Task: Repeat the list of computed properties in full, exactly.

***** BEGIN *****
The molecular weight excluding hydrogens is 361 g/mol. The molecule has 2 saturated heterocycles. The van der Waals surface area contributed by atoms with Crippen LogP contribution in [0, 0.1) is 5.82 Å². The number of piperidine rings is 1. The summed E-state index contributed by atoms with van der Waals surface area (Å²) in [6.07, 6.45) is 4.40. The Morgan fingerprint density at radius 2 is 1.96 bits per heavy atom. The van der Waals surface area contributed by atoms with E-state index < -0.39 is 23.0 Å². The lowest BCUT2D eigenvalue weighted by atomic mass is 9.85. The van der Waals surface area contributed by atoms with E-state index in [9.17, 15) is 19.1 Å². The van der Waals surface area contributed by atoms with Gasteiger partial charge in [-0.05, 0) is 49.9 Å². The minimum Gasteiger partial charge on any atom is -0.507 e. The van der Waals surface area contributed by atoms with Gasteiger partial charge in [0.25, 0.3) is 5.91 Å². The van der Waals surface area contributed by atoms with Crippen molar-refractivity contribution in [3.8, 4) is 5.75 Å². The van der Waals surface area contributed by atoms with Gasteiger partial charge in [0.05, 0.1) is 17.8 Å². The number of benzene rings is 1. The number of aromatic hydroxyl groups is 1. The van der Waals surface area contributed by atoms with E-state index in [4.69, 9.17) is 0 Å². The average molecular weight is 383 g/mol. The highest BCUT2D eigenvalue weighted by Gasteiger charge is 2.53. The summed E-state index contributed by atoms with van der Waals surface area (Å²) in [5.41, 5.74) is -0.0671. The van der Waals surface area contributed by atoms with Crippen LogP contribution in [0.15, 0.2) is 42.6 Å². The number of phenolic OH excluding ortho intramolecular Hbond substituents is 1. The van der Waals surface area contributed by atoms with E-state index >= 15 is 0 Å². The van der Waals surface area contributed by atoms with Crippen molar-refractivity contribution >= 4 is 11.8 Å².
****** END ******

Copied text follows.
The molecular weight excluding hydrogens is 361 g/mol. The molecule has 2 saturated heterocycles. The van der Waals surface area contributed by atoms with Crippen LogP contribution in [0, 0.1) is 5.82 Å². The number of piperidine rings is 1. The summed E-state index contributed by atoms with van der Waals surface area (Å²) in [6.07, 6.45) is 4.40. The Morgan fingerprint density at radius 2 is 1.96 bits per heavy atom. The van der Waals surface area contributed by atoms with E-state index < -0.39 is 23.0 Å². The lowest BCUT2D eigenvalue weighted by atomic mass is 9.85. The van der Waals surface area contributed by atoms with E-state index in [9.17, 15) is 19.1 Å². The van der Waals surface area contributed by atoms with Gasteiger partial charge in [-0.05, 0) is 49.9 Å². The minimum Gasteiger partial charge on any atom is -0.507 e. The van der Waals surface area contributed by atoms with Gasteiger partial charge in [0.25, 0.3) is 5.91 Å². The van der Waals surface area contributed by atoms with Crippen molar-refractivity contribution in [3.8, 4) is 5.75 Å². The van der Waals surface area contributed by atoms with Gasteiger partial charge in [0.05, 0.1) is 17.8 Å². The number of benzene rings is 1. The number of aromatic hydroxyl groups is 1. The van der Waals surface area contributed by atoms with E-state index in [4.69, 9.17) is 0 Å². The average molecular weight is 383 g/mol. The highest BCUT2D eigenvalue weighted by Gasteiger charge is 2.53. The summed E-state index contributed by atoms with van der Waals surface area (Å²) in [5.41, 5.74) is -0.0671. The van der Waals surface area contributed by atoms with Crippen LogP contribution in [0.15, 0.2) is 42.6 Å². The number of phenolic OH excluding ortho intramolecular Hbond substituents is 1. The van der Waals surface area contributed by atoms with E-state index >= 15 is 0 Å². The van der Waals surface area contributed by atoms with Crippen molar-refractivity contribution >= 4 is 11.8 Å².